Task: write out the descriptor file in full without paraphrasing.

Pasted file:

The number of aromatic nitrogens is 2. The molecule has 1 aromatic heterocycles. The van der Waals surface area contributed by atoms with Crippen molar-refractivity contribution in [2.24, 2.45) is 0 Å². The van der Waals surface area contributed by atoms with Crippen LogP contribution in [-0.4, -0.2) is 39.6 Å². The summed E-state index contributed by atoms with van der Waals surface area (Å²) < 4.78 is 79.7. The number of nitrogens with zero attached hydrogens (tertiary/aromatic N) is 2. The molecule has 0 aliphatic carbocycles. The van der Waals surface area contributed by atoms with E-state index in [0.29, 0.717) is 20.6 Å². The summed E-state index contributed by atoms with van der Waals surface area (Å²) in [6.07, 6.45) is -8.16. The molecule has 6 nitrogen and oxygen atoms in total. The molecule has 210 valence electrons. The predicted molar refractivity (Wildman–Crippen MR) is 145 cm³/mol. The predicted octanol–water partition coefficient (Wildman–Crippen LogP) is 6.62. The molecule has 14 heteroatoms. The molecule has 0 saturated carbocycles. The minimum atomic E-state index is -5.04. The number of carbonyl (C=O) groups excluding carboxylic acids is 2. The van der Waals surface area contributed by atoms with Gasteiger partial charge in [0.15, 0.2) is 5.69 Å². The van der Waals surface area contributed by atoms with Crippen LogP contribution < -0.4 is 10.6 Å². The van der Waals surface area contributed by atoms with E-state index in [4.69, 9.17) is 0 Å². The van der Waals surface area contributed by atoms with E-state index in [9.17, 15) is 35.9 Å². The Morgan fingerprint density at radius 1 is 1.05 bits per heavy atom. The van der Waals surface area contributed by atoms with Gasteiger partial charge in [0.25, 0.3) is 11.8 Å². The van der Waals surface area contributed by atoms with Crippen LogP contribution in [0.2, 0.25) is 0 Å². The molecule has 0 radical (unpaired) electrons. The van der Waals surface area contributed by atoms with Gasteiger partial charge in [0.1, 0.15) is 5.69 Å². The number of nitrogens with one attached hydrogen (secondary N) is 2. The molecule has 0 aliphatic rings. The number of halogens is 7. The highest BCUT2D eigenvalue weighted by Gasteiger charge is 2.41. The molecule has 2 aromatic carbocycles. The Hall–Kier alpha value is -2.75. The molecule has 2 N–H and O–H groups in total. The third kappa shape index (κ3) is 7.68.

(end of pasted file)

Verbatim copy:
The number of aromatic nitrogens is 2. The molecule has 1 aromatic heterocycles. The van der Waals surface area contributed by atoms with Crippen molar-refractivity contribution in [2.24, 2.45) is 0 Å². The van der Waals surface area contributed by atoms with Crippen LogP contribution in [-0.4, -0.2) is 39.6 Å². The summed E-state index contributed by atoms with van der Waals surface area (Å²) < 4.78 is 79.7. The number of nitrogens with zero attached hydrogens (tertiary/aromatic N) is 2. The molecule has 0 aliphatic carbocycles. The van der Waals surface area contributed by atoms with E-state index in [0.29, 0.717) is 20.6 Å². The summed E-state index contributed by atoms with van der Waals surface area (Å²) in [6.07, 6.45) is -8.16. The molecule has 6 nitrogen and oxygen atoms in total. The molecule has 210 valence electrons. The predicted molar refractivity (Wildman–Crippen MR) is 145 cm³/mol. The predicted octanol–water partition coefficient (Wildman–Crippen LogP) is 6.62. The molecule has 14 heteroatoms. The molecule has 0 saturated carbocycles. The minimum atomic E-state index is -5.04. The number of carbonyl (C=O) groups excluding carboxylic acids is 2. The van der Waals surface area contributed by atoms with Gasteiger partial charge in [0.15, 0.2) is 5.69 Å². The van der Waals surface area contributed by atoms with Crippen LogP contribution < -0.4 is 10.6 Å². The van der Waals surface area contributed by atoms with E-state index in [4.69, 9.17) is 0 Å². The van der Waals surface area contributed by atoms with E-state index in [9.17, 15) is 35.9 Å². The Morgan fingerprint density at radius 1 is 1.05 bits per heavy atom. The van der Waals surface area contributed by atoms with Gasteiger partial charge in [0.25, 0.3) is 11.8 Å². The van der Waals surface area contributed by atoms with Crippen LogP contribution in [0.2, 0.25) is 0 Å². The molecule has 0 radical (unpaired) electrons. The van der Waals surface area contributed by atoms with Gasteiger partial charge in [0.1, 0.15) is 5.69 Å². The number of nitrogens with one attached hydrogen (secondary N) is 2. The molecule has 0 aliphatic rings. The number of halogens is 7. The highest BCUT2D eigenvalue weighted by Gasteiger charge is 2.41. The molecule has 2 aromatic carbocycles. The Hall–Kier alpha value is -2.75. The molecule has 2 N–H and O–H groups in total. The third kappa shape index (κ3) is 7.68.